For the Buddhist Art Collector: Asian Art Museum of San Francisco
In a New Light: The Asian Art Museum Collection • Continues indefinitely

More than 2500 extraordinary works from the museum’s collection are displayed in the museum’s permanent galleries. Artworks on view include monumental South Asian stone sculptures, luminous Chinese jades, vibrant Korean paintings, mystical Tibetan thangkas, serene Cambodian Buddhas, richly decorated Islamic manuscripts, and subtle Japanese ceramics.


The Elegant Gathering: Art, Politics and Collecting in China Symposium
Part II: June 27-September 17, 2006

“Yaji,” or ‘elegant gathering,’ refers to a tradition among members of China’s intellectual elite who would informally gather to “debate with art rather than words.” The Elegant Gathering features 80 superb masterworks of Chinese calligraphy and painting carefully drawn together by generations of the fascinating Yeh family—scholars, statesmen, and passionate practitioners of the yaji tradition.

The paintings and calligraphy on view—some dating as far back as the 7th century—were generously presented to the museum in 2003 by brother and sister Max Yeh and Yeh Tung, the heirs of a fascinating family that collected the artworks over three generations beginning in the mid-1800s. You will see masterworks by Mi Fu (1051–1107), Fu Shan (1605–1690), Zhang Daqian (1899–1983), and others, as well as artworks by members of the Yeh family and their contemporaries. Because the works are light sensitive and can only be displayed for brief periods, a first grouping of 40 artworks will be replaced by a second on June 27.


Hidden Meanings: Symbolism in Chinese Art
October 7–December 31, 2006

Symbolism abounds in the decorative arts of China, rendering clothing, personal adornment, and household objects rich with meaning. A gourd-shaped vase decorated with bats is more than just ornamental: it is a promising omen, as the gourd symbolizes fertility by virtue of its numerous seeds, and the imagery of bats implies the sentiment "blessings vast as the sky." By surrounding themselves with such symbols, many Chinese believed that wishes would be fulfilled. This exhibition unlocks the mysteries of these "hidden meanings” and offers a glimpse into the time-honored importance of auspicious symbolism in Chinese culture. Imperial porcelains and jades from the museum's acclaimed Avery Brundage Collection illustrate pictorial motifs that represent wishes for fertility, a harmonious marriage, wealth and prosperity, long life, and more.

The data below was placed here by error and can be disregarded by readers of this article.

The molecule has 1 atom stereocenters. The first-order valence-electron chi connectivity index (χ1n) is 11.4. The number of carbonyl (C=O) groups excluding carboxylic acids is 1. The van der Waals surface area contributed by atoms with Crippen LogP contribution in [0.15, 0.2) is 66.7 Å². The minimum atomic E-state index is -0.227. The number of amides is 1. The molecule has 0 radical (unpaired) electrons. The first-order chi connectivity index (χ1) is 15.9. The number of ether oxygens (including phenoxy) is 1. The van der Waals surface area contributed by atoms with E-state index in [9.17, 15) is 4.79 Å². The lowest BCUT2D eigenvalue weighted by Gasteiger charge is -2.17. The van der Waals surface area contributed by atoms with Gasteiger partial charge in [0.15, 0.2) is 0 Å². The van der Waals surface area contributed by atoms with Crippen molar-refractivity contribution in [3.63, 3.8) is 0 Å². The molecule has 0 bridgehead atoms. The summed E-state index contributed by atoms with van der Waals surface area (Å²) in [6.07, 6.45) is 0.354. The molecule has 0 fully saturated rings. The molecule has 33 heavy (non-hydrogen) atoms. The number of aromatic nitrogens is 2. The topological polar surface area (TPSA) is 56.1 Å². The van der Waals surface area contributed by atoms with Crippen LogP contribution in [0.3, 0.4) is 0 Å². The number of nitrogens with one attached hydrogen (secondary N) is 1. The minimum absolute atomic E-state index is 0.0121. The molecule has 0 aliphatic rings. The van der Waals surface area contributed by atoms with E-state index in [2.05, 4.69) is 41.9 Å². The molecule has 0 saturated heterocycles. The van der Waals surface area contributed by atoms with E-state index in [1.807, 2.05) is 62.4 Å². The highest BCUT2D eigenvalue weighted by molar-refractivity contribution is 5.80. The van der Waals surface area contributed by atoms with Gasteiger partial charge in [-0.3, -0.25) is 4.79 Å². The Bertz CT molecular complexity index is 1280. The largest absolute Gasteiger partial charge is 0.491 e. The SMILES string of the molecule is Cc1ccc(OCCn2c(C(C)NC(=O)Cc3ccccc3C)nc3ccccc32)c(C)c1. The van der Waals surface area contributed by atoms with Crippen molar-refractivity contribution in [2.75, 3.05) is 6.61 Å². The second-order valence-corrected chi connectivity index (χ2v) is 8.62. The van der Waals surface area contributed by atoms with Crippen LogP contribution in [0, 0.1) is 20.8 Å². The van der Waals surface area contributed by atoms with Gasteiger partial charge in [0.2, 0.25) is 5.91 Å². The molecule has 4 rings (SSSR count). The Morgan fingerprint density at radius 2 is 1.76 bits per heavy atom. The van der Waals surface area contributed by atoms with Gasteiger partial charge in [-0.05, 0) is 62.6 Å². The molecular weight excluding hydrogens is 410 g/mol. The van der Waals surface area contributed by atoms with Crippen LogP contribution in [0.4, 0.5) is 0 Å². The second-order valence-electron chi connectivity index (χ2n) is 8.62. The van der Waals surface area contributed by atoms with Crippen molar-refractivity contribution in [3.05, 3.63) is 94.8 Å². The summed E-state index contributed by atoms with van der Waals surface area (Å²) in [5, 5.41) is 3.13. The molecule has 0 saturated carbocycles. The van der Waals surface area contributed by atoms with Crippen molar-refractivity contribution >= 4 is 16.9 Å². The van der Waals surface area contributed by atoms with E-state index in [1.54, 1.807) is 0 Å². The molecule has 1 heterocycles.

Tours Talks & Lectures

Tanjore Painting of India
Thursdays through Sundays
August 3–27
12:00 noon – 4:00 pm
North Court
Radhika Srinivasan adds a contemporary dimension to traditional Tanjore relief painting of India using gold leaf and inlay of semiprecious stones. Srinivasan's work explores the principles, methodology, and artistry of this sacred art form, which has been practiced for more than a thousand years.

Radhika Srinivasan, an established Indian artist, writer, and teacher, has lived in Singapore for the past twenty years. She has scripted and directed classical dance-dramas, performed on the sitar, and taught the history of Asian art as a guest lecturer at Singapore’s LaSalle College of the Arts. Author of several books on Asian art and culture, Srinivasan has curated art exhibitions for Singapore’s National Museum and has served as an advisor for the Singapore Arts Council. In 2001 she returned to Chennai, India, to launch her book Sacred Space: A Journey through the Spirit of Asian Art.

SAA Arts of Asia Lecture Series Fall 2006: Arts of Korea and Early Japan
Fridays 10am - 12pm

Kanbar Hall

This lecture series will serve as an introduction to Korean and early Japanese art. Beginning with the arts of Korea, the first eight lectures will cover the Neolithic period dating to 5000 BCE; the arts of the Three Kingdoms period (57 BCE–668 CE); Buddhism; its effects in Korean society as illustrated in Buddhist sculptures, paintings, and ceramics of the Goryeo dynasty (918–1392); Buddhist and secular paintings and ceramics of the Joseon dynasty (1392–1910); and finally the vibrant contemporary Korean paintings and ceramics.

August 25 through December 15 (no lectures November 17 and 24)

Fee: Entire series of 15 lectures: $125 members; $160 general public; $50 active docent Drop-in fee: $5 docent drop-in; $15 general drop-in per lecture

Images © Asian Art Museum • San Francisco, CA

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